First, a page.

Regarding the evaluation made by teachers to students, in Spain eight out of 10 teachers in both primary and secondary say they make written observations on the work of students, in addition to putting a note. Compared with other countries, in secondary education, Spain is one of the nations with the highest proportion of teachers performing this practice compared to 58% of the OECD average.
Educational practices against discrimination
Also in relation to educational practices, Spanish primary school directors ensure that nine out of 10 teachers work in multicultural centers, where they teach how to deal with cultural and ethnic discrimination. This percentage is 86% in secondary compared to 80% in the OECD.
However, teaching in multicultural and multilingual environments is not usually part of the formal education of OECD secondary teachers. 29% in Spain and 35% in the OECD-31 average have received training in this area. In any case, training to teach in multicultural or plurilingual environments has increased markedly among teachers incorporated into the profession in the five years prior to this study.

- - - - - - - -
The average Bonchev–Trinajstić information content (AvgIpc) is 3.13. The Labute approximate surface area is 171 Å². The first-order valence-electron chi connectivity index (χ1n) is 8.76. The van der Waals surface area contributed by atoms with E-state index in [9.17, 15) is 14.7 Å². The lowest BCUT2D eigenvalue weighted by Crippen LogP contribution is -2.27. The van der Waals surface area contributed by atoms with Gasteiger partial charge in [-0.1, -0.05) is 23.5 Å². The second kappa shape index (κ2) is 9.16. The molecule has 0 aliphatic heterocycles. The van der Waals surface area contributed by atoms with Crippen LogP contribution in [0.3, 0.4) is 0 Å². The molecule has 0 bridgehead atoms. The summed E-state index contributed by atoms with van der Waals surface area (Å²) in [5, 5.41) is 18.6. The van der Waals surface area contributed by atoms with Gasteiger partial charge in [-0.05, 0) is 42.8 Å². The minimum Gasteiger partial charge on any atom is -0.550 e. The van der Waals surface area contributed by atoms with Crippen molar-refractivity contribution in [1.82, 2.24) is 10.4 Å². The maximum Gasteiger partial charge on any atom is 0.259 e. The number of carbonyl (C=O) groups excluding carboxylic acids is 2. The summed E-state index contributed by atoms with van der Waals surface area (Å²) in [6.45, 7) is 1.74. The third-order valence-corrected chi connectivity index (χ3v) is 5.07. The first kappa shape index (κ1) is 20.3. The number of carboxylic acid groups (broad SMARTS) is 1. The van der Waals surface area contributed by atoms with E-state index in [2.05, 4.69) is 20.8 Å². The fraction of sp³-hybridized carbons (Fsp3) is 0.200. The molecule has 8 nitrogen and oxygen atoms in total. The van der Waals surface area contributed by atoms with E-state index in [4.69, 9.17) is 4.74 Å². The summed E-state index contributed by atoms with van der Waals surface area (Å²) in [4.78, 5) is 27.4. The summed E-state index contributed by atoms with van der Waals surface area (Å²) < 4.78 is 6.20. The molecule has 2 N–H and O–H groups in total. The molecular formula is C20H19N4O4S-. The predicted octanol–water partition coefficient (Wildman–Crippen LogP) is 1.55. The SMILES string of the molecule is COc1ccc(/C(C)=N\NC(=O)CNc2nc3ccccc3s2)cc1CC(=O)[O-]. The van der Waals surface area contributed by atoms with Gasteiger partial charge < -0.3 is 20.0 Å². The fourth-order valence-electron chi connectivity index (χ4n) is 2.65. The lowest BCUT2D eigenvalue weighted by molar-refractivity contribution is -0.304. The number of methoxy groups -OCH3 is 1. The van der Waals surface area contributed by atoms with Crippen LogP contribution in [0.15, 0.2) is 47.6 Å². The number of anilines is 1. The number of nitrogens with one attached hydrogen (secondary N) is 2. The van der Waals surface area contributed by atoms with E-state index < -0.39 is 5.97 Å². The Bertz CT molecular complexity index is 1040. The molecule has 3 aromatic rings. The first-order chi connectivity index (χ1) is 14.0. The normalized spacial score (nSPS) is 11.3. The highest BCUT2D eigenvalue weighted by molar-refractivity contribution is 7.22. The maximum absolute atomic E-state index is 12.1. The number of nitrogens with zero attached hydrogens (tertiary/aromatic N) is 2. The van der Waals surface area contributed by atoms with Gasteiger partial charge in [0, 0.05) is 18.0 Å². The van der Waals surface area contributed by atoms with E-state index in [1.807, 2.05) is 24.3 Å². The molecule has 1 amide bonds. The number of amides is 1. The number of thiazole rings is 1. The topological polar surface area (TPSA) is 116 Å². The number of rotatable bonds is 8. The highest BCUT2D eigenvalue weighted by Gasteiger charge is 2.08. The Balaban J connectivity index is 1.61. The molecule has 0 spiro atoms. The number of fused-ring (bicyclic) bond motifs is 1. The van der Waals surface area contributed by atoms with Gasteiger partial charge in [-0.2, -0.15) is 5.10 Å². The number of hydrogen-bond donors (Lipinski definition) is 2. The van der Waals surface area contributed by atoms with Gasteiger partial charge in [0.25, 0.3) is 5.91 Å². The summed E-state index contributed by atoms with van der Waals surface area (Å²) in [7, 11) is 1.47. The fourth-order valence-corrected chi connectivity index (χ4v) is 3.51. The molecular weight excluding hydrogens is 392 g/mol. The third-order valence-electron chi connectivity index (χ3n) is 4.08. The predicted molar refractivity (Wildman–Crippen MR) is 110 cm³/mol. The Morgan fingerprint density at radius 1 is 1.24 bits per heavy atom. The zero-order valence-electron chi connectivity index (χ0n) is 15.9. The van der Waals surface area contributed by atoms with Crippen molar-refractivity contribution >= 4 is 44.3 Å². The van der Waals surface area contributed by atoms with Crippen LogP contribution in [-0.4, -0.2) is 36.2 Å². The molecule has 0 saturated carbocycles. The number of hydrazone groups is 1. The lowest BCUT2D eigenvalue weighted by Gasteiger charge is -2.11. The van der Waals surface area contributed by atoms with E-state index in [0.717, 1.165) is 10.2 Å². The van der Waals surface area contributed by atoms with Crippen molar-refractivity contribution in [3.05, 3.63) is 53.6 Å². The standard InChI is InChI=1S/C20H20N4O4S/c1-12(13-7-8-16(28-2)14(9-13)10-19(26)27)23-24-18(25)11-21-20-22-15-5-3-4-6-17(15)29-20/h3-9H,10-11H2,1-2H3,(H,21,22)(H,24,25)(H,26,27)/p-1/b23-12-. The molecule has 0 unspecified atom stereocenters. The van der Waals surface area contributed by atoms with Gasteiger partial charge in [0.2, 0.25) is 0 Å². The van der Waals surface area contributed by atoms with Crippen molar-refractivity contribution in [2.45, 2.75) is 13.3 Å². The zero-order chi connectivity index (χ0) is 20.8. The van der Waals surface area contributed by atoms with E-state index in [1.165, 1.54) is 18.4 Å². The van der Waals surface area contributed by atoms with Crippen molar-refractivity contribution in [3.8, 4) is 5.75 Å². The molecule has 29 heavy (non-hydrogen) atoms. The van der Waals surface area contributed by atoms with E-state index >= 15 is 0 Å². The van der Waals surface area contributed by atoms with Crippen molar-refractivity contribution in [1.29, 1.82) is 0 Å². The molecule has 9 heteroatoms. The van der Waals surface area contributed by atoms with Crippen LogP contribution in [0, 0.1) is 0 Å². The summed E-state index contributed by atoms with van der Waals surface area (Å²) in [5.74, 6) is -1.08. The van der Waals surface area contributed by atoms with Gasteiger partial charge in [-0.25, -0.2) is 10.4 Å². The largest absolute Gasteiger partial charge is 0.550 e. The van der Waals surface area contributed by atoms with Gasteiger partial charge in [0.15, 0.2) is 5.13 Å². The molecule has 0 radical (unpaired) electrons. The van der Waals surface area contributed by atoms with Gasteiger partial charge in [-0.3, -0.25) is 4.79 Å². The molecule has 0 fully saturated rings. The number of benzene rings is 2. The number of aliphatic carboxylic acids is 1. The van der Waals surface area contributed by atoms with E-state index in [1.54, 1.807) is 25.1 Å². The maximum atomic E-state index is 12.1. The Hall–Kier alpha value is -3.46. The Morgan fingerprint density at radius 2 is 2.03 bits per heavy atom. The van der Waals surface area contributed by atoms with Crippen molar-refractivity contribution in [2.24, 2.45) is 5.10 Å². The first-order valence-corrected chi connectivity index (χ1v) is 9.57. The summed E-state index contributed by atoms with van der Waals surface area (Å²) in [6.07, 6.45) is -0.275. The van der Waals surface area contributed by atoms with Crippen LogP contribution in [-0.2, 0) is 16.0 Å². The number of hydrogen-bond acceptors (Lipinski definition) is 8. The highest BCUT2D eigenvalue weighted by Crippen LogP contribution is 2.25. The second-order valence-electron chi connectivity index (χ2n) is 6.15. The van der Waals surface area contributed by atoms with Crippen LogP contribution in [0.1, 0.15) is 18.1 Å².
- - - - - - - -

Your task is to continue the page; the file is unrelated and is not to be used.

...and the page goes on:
In this context, in primary schools, the most common practice is to teach students to be inclusive of those with different socioeconomic origins, implemented in 98% of the centers. In secondary school this percentage is 97%, above the OECD-30 average of 93%.
In addition, nine out of every 10 primary schools carry out specific policies against gender discrimination, with this percentage of 91% in Secondary Education also above the OECD-30/29 average of 80%.
Review of initial training
Regarding the initial training of teachers, 40% of primary school teachers state that they have received training to teach in multicultural and multilingual environments in their formal education. The percentage increases to 60% in the case of those who have joined the profession in the five years prior to this study.
In Secondary Education, initial training in pedagogy has improved among teachers who have joined the profession in the five years prior to this study, standing at 85% teachers who have received training in general pedagogy and 84% in pedagogy specific. In the OECD-31 the percentages are 94% and 89% respectively.
Teachers' ICT training has also increased: around 90% of primary school teachers in Spain enrolled in the five years prior to this study declare that they are included in their formal education.